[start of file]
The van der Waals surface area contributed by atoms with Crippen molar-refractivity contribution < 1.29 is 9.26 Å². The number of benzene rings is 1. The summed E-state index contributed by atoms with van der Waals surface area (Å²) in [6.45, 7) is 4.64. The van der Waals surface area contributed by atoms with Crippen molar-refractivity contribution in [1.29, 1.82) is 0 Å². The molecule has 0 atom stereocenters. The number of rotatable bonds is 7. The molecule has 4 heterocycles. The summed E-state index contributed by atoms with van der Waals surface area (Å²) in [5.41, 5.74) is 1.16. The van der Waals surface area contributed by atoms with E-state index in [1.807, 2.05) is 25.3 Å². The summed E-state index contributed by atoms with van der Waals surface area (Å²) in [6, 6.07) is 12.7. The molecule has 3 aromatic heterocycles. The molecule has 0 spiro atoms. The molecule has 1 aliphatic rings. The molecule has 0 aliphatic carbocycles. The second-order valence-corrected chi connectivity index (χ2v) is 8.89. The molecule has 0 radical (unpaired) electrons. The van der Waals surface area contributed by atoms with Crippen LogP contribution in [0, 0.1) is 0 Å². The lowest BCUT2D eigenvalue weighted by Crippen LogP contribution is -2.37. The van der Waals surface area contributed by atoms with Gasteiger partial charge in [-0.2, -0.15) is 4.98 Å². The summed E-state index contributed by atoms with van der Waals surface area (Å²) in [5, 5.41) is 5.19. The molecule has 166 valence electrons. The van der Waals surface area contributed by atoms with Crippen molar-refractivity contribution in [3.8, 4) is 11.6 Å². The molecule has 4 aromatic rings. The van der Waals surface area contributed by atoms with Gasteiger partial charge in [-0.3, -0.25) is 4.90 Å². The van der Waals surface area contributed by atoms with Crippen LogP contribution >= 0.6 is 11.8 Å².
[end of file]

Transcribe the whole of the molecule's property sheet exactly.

The van der Waals surface area contributed by atoms with Crippen molar-refractivity contribution < 1.29 is 9.26 Å². The number of benzene rings is 1. The summed E-state index contributed by atoms with van der Waals surface area (Å²) in [6.45, 7) is 4.64. The van der Waals surface area contributed by atoms with Crippen molar-refractivity contribution in [1.29, 1.82) is 0 Å². The molecule has 0 atom stereocenters. The number of rotatable bonds is 7. The molecule has 4 heterocycles. The summed E-state index contributed by atoms with van der Waals surface area (Å²) in [5.41, 5.74) is 1.16. The van der Waals surface area contributed by atoms with E-state index in [1.807, 2.05) is 25.3 Å². The summed E-state index contributed by atoms with van der Waals surface area (Å²) in [6, 6.07) is 12.7. The molecule has 3 aromatic heterocycles. The molecule has 0 spiro atoms. The molecule has 1 aliphatic rings. The molecule has 0 aliphatic carbocycles. The second-order valence-corrected chi connectivity index (χ2v) is 8.89. The molecule has 0 radical (unpaired) electrons. The van der Waals surface area contributed by atoms with Crippen LogP contribution in [0, 0.1) is 0 Å². The lowest BCUT2D eigenvalue weighted by Crippen LogP contribution is -2.37. The van der Waals surface area contributed by atoms with Gasteiger partial charge in [-0.2, -0.15) is 4.98 Å². The summed E-state index contributed by atoms with van der Waals surface area (Å²) in [5, 5.41) is 5.19. The molecule has 166 valence electrons. The van der Waals surface area contributed by atoms with Crippen molar-refractivity contribution in [3.8, 4) is 11.6 Å². The molecule has 4 aromatic rings. The van der Waals surface area contributed by atoms with Gasteiger partial charge in [-0.3, -0.25) is 4.90 Å². The van der Waals surface area contributed by atoms with Crippen LogP contribution >= 0.6 is 11.8 Å².